This story is so old-school DC—but in the worst kind of way. Mayor Bowser and the DC Council want to give $82 million to developers for projects around Union Market, even though DC’s independent finance office says they don’t need DC’s financial help. What’s more, the city isn’t asking the developer for anything in return, such as good-quality jobs, and there is no plan to address the impact that city-supported gentrification would have on housing in the surrounding area.
It’s reminiscent of days when the District was more desperate for development and offered subsidies easily. With a thriving economy, the city should not be subsidizing projects like this anymore.
Businesses in the warehouse district around Union Market want to do develop millions of square feet of housing, retail, and other uses. They are asking for $84 million from DC for a parking garage and public infrastructure. But there are important questions of whether a subsidy is needed and what DC would get in return:
- Does Union Market Need a Taxpayer Subsidy? Probably Not. The District’s Chief Financial Officer reported that the developers haven’t committed money themselves or sought traditional bank financing. Any DC subsidy should come last—not first—when it would be more clear if a subsidy is needed. It’s no surprise that the CFO’s testimony concluded that a subsidy “is not necessary for the redevelopment of the site to move forward.”
- Will DC Residents Get Good Jobs? No Promise. The District has not asked the developers at Union Market to ensure that the jobs created there have good wages and benefits. Last week, we pointed out that the same thing happened at The Wharf, resulting in many construction jobs paying only around $15 an hour, without health or other benefits. The District should require the developer to meet certain wage and benefit requirements or to enter into “project-labor agreements” with construction unions.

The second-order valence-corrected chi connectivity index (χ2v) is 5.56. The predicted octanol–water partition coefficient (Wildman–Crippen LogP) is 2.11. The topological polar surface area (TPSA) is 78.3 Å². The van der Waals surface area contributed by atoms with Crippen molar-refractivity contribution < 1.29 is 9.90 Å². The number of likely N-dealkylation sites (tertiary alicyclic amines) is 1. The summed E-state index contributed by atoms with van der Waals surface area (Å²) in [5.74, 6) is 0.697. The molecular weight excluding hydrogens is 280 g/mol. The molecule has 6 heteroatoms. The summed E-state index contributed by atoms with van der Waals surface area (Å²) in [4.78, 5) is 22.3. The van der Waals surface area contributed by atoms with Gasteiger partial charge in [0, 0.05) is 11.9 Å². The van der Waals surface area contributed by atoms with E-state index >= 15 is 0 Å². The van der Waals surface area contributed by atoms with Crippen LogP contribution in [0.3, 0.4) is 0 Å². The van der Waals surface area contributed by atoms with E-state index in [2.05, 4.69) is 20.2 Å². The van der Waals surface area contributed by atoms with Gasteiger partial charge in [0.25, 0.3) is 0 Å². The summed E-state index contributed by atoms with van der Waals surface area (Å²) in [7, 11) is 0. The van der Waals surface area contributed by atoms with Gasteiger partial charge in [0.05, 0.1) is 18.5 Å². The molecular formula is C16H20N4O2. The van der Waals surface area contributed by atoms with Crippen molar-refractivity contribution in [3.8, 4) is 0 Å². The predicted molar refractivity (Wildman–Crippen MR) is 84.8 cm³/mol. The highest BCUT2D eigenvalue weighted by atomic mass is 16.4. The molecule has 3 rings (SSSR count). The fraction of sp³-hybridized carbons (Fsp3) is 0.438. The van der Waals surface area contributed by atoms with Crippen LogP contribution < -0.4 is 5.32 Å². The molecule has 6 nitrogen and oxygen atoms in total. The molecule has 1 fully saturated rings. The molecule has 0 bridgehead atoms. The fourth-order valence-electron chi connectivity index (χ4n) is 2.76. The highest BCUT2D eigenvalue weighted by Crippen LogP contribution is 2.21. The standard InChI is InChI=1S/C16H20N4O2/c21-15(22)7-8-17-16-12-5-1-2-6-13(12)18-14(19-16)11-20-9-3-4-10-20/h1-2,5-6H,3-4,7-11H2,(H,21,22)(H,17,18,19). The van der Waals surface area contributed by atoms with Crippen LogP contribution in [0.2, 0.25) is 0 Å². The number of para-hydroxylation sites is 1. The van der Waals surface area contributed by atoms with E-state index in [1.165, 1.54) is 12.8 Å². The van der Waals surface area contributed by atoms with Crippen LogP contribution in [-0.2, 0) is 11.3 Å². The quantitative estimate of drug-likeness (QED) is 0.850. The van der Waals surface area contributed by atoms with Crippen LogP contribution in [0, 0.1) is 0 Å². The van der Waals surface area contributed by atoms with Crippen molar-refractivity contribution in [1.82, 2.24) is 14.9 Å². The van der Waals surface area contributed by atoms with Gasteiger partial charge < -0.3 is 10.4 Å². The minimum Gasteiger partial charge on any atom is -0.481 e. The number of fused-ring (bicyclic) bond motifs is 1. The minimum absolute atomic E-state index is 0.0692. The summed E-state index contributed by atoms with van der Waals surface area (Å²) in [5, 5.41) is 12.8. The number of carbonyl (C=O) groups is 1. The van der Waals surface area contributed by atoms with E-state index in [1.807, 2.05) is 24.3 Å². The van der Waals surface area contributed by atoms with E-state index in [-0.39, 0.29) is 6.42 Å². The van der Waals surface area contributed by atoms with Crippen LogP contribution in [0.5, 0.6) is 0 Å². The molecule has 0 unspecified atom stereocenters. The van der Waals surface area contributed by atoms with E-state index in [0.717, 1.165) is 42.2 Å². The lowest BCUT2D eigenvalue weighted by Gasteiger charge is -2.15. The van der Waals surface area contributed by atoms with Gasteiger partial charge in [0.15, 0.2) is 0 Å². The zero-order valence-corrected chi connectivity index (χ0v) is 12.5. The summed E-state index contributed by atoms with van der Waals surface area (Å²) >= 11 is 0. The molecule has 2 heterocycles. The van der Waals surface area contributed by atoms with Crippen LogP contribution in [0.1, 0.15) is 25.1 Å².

- Will There Be Affordable Housing? Not Much. The District hasn’t asked the developers to provide any more low-cost housing than private developments that get no public subsidy.
The solutions to these problems are straightforward.
- First, DC should hold off on approving any subsidy until developers have finished seeking private financing.
- Second, all development at Union Market should be required to operate under a project-labor agreement or otherwise meet prevailing wage and benefit standards.
- Third, the District should require that more affordable housing be included in the development.
There’s one more thing the District should do. Development in the Union Market area is bound to speed up gentrification in the neighborhoods nearby, which in turn will raise housing prices, putting low and moderate-income families at risk of displacement. Any Union Market subsidy legislation should require a study of existing affordable housing in the area and develop an affordable housing preservation plan. The plan should identify ways to help low-income homeowners stay in their homes, preserve existing affordable rental properties, use vacant land to develop affordable housing, and pursue other strategies such as community land trusts.
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